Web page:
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Why entrepreneurship is the only escape from AI-fuelled unemployment

Mark Carney, governor of the Bank of England, predicts up to 15m people could lose their jobs due to AI. Society must adapt

Unlike previous revolutions in industrialisation, artificial intelligence will disrupt jobs higher up the value chain, David Young, the former secretary state of employment, has warned.

Addressing an audience at the CogX AI event in London this week, he said the effect of AI on employment needs to be addressed now. “We must not condemn people to being out of work. We have to create an entrepreneurial society.”

In one working lifetime, the number of working hours has halved.

“Imagine now the soulless job of writing out invoices,” he said. This was liberated by technology in the 1950s. When technology began entering factories in the 1960s, a computer-controlled lathe did the work of eight workers.

“When you have Amazon being able to deliver on the same day, it’s changing the way we shop,” said Young. “AI will make a major difference. For example, once we have autonomous cars, we won’t need 80% of cars. They won’t be owned any more, which will lead to big changes in manufacturing.”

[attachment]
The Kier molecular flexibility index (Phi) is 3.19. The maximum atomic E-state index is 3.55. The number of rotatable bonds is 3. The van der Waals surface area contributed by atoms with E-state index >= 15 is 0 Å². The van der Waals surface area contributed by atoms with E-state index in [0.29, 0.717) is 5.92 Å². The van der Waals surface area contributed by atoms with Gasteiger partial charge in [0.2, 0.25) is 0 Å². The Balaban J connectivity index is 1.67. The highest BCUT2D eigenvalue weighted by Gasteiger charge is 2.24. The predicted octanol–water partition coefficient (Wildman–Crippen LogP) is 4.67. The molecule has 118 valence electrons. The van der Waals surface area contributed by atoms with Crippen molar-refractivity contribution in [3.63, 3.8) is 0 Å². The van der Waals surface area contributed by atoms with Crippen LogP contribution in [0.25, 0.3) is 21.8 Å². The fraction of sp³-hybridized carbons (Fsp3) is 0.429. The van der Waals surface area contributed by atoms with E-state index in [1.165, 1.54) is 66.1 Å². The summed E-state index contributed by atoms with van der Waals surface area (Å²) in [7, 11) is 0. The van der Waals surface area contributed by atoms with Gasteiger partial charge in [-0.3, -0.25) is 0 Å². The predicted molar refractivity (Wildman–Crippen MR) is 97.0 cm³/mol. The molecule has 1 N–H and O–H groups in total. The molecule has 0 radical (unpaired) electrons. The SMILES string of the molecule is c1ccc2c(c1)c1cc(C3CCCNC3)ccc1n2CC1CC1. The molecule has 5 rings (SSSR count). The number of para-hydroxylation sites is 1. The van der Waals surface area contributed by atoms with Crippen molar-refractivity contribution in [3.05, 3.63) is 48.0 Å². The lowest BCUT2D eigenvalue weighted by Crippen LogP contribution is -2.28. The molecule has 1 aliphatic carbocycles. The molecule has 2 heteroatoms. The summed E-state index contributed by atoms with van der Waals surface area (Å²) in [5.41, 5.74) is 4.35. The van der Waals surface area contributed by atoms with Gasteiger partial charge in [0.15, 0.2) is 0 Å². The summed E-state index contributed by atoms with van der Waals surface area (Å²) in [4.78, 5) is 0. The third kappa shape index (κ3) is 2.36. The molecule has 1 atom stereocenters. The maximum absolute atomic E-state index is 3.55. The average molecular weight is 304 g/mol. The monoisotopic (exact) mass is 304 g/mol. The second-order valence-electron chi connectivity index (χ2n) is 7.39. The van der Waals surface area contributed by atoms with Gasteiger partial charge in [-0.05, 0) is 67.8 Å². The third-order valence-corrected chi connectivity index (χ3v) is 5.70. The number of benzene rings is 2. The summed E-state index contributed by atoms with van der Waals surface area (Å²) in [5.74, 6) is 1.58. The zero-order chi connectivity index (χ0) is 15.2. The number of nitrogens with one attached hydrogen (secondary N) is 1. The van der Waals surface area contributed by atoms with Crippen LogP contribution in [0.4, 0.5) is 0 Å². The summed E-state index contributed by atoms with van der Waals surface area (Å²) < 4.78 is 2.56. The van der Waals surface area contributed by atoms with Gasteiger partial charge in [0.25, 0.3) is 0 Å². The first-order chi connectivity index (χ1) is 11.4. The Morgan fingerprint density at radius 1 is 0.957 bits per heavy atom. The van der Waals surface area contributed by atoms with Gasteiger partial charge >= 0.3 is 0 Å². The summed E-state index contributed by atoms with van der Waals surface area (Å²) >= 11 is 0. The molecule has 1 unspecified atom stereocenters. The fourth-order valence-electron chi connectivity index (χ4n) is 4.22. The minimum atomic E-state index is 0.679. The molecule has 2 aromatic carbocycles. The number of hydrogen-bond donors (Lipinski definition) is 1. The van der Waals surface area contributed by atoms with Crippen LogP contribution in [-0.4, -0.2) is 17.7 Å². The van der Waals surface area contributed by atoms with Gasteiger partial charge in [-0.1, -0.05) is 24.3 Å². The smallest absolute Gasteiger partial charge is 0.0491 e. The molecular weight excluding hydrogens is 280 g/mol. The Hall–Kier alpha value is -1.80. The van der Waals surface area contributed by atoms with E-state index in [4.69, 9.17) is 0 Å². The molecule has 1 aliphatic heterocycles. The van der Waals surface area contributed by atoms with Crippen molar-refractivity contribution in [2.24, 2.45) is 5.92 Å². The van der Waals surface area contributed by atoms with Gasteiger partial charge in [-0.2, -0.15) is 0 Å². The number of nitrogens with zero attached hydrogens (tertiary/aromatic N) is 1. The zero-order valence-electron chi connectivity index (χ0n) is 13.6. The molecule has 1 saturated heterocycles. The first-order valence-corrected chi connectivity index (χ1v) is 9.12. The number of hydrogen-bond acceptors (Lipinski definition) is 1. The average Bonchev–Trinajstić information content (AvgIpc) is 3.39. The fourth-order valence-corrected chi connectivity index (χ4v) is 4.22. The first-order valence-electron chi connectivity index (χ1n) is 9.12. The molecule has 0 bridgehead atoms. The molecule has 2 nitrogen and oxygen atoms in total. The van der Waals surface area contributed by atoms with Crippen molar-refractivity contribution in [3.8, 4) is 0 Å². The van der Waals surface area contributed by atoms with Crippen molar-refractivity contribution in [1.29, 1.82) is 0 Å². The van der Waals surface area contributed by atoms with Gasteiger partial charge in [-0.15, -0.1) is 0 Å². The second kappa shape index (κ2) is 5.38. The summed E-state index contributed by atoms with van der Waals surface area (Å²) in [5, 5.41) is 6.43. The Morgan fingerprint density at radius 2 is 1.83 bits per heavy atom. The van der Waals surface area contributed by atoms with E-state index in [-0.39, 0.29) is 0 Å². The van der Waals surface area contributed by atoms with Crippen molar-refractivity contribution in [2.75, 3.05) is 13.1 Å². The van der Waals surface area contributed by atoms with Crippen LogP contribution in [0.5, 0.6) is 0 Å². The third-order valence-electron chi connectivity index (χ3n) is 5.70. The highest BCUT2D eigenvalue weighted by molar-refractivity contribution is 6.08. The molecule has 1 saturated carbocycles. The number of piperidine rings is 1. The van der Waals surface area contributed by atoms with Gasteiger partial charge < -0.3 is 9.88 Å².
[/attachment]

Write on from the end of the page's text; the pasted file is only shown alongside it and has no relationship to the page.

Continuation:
Young said AI will never truly replace the need for real people, which means society will need to reassess certain job functions in the care sector that have traditionally been considered low-paid.

“I’ve heard a lot of tosh about machines taking over the healthcare industry,” he said. “Could AI deliver the illogicity of humanity? People will not put up with a soulless machine. People want someone to complain to.”

Mankind needs a purpose

“I had to deal with soaring unemployment in the 1980s, as technology replaced jobs,” said Young, referring to his role as employment secretary in the Thatcher government. “Those people who lost their jobs were getting just as much on benefits. Most of the jobs that have been lost are the miserable ones. Technology has to get rid of the nasty jobs.”

Despite the efficiencies of the internet, there are now millions more jobs. Young said that 22 million people were in employment in the 1980s. “Now there are 30 million.” The growth, he said, is thanks to startups.

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While in government, Young was responsible for the first of the UK programmes to help people create small firms. There is now a strong UK startup economy. “Since the 2008 financial crash, we have developed the best startup rate – better than the US,” he said.

Web giants, however, can clearly force change and influence markets. “We may have a problem if the Googles and Amazons of this world get into everything, but government has the ability to regulate.”

Young said the UK’s education system is broken. “We have an education system that is good for the top 20%. The whole process is about cutting people down and telling them they are thick. We have to encourage people do more practical activities. Knowledge is less important. What is more important is trying to do things.”

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